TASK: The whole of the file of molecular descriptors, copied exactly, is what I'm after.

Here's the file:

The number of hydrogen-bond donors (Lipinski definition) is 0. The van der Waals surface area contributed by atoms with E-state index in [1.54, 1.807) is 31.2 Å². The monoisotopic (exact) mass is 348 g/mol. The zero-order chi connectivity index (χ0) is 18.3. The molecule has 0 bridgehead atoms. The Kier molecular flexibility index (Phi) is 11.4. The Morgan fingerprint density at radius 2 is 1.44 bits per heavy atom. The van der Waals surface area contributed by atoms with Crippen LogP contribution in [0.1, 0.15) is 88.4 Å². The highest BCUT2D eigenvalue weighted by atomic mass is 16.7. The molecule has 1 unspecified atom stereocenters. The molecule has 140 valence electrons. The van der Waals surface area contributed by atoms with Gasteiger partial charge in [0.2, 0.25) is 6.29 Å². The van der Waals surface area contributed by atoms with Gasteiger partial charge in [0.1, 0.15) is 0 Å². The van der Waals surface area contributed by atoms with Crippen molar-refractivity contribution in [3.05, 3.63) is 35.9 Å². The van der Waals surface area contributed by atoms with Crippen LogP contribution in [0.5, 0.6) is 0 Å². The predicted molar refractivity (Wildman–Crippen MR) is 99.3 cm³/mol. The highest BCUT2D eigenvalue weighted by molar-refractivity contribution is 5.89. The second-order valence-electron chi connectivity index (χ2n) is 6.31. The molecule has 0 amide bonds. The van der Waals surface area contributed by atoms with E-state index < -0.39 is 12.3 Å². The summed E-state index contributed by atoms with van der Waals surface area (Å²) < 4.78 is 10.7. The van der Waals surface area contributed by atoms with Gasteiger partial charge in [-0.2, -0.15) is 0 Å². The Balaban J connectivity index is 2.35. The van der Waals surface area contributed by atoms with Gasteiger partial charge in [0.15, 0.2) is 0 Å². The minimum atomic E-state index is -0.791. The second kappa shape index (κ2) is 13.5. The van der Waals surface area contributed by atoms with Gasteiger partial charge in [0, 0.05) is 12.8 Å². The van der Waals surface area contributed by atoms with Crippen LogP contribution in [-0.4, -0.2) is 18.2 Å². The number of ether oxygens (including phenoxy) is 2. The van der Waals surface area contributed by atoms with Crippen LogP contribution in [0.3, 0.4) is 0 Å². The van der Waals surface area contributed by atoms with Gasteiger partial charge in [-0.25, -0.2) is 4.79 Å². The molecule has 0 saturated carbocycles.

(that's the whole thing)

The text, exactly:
The number of hydrogen-bond donors (Lipinski definition) is 0. The van der Waals surface area contributed by atoms with E-state index in [1.54, 1.807) is 31.2 Å². The monoisotopic (exact) mass is 348 g/mol. The zero-order chi connectivity index (χ0) is 18.3. The molecule has 0 bridgehead atoms. The Kier molecular flexibility index (Phi) is 11.4. The Morgan fingerprint density at radius 2 is 1.44 bits per heavy atom. The van der Waals surface area contributed by atoms with Crippen LogP contribution in [0.1, 0.15) is 88.4 Å². The highest BCUT2D eigenvalue weighted by atomic mass is 16.7. The molecule has 1 unspecified atom stereocenters. The molecule has 140 valence electrons. The van der Waals surface area contributed by atoms with Gasteiger partial charge in [0.2, 0.25) is 6.29 Å². The van der Waals surface area contributed by atoms with Gasteiger partial charge in [0.1, 0.15) is 0 Å². The van der Waals surface area contributed by atoms with Crippen molar-refractivity contribution in [3.05, 3.63) is 35.9 Å². The van der Waals surface area contributed by atoms with Crippen LogP contribution in [0.5, 0.6) is 0 Å². The predicted molar refractivity (Wildman–Crippen MR) is 99.3 cm³/mol. The highest BCUT2D eigenvalue weighted by molar-refractivity contribution is 5.89. The second-order valence-electron chi connectivity index (χ2n) is 6.31. The molecule has 0 amide bonds. The van der Waals surface area contributed by atoms with E-state index < -0.39 is 12.3 Å². The summed E-state index contributed by atoms with van der Waals surface area (Å²) < 4.78 is 10.7. The van der Waals surface area contributed by atoms with Gasteiger partial charge in [-0.2, -0.15) is 0 Å². The Balaban J connectivity index is 2.35. The van der Waals surface area contributed by atoms with Gasteiger partial charge in [0.15, 0.2) is 0 Å². The minimum atomic E-state index is -0.791. The second kappa shape index (κ2) is 13.5. The van der Waals surface area contributed by atoms with Gasteiger partial charge in [0, 0.05) is 12.8 Å². The van der Waals surface area contributed by atoms with Crippen LogP contribution in [-0.4, -0.2) is 18.2 Å². The number of ether oxygens (including phenoxy) is 2. The van der Waals surface area contributed by atoms with Crippen LogP contribution in [0.3, 0.4) is 0 Å². The van der Waals surface area contributed by atoms with Gasteiger partial charge in [-0.25, -0.2) is 4.79 Å². The molecule has 0 saturated carbocycles.